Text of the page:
Some western Queensland landholders are being asked to submit recent rainfall data to their local council in order to aid their applications for drought declarations.
The Flinders Shire is one of several in western Queensland putting together drought declaration applications for the State Government.
Deputy Mayor Ninian Stewart Moore says rainfall information will help the local drought committee make a case to the Government.
"[The] majority of properties in the shire are probably feeling the pinch quite considerably," he said.
"There's been virtually no run-off, so anyone relying on dams for water are starting to get to the end of their water supplies and generally grass hasn't grown much at all this summer.
"There's quite a mass exodus of cattle happening out of the area at the moment.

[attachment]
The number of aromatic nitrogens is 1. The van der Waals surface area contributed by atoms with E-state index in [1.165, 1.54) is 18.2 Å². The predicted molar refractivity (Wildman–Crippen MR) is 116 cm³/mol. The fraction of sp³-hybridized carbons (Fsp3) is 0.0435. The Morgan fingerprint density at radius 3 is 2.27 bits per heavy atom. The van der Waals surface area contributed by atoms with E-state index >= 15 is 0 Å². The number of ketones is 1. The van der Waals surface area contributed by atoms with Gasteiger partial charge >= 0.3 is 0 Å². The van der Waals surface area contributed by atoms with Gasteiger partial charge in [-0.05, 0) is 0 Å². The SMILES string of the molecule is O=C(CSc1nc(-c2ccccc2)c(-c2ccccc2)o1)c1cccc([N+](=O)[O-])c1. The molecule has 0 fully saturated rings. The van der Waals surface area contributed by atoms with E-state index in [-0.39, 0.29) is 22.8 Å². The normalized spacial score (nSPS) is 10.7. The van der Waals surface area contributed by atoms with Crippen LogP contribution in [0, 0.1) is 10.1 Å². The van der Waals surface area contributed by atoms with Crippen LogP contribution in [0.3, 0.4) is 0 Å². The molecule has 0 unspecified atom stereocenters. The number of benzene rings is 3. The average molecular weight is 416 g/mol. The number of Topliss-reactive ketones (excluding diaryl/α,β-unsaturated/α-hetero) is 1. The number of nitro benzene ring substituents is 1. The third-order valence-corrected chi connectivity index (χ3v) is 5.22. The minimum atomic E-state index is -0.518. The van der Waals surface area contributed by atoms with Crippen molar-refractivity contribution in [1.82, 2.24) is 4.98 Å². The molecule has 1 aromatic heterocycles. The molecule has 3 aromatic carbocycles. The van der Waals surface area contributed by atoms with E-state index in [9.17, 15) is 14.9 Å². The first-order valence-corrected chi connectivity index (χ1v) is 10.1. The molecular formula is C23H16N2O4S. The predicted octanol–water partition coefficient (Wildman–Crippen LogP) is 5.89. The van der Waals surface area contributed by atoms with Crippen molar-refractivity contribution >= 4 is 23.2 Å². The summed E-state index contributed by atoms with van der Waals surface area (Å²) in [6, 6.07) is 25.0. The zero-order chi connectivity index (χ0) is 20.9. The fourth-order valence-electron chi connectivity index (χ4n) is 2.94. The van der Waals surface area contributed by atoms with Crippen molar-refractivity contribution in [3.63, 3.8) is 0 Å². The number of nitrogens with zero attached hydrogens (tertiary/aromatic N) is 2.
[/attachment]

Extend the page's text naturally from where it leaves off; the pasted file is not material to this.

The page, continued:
Landholders are already able to apply for individual property drought declarations for help like freight subsidies, but he says there would still be a benefit in a shire-wide declaration.
"It's not a great concern if the individual drought properties declaration system is in place and people can source any assistance that is available by just putting in their own application," he said.
"It just makes the administration a lot easier if you're getting a large percentage of properties in an area applying for assistance that they just declare it on a shire-by-shire basis."
© ABC 2013
19:43 EST Not every farm will or should be saved by the taxpayer from the drought that is gripping most of the state, Queensland senator Barry O'Sullivan says.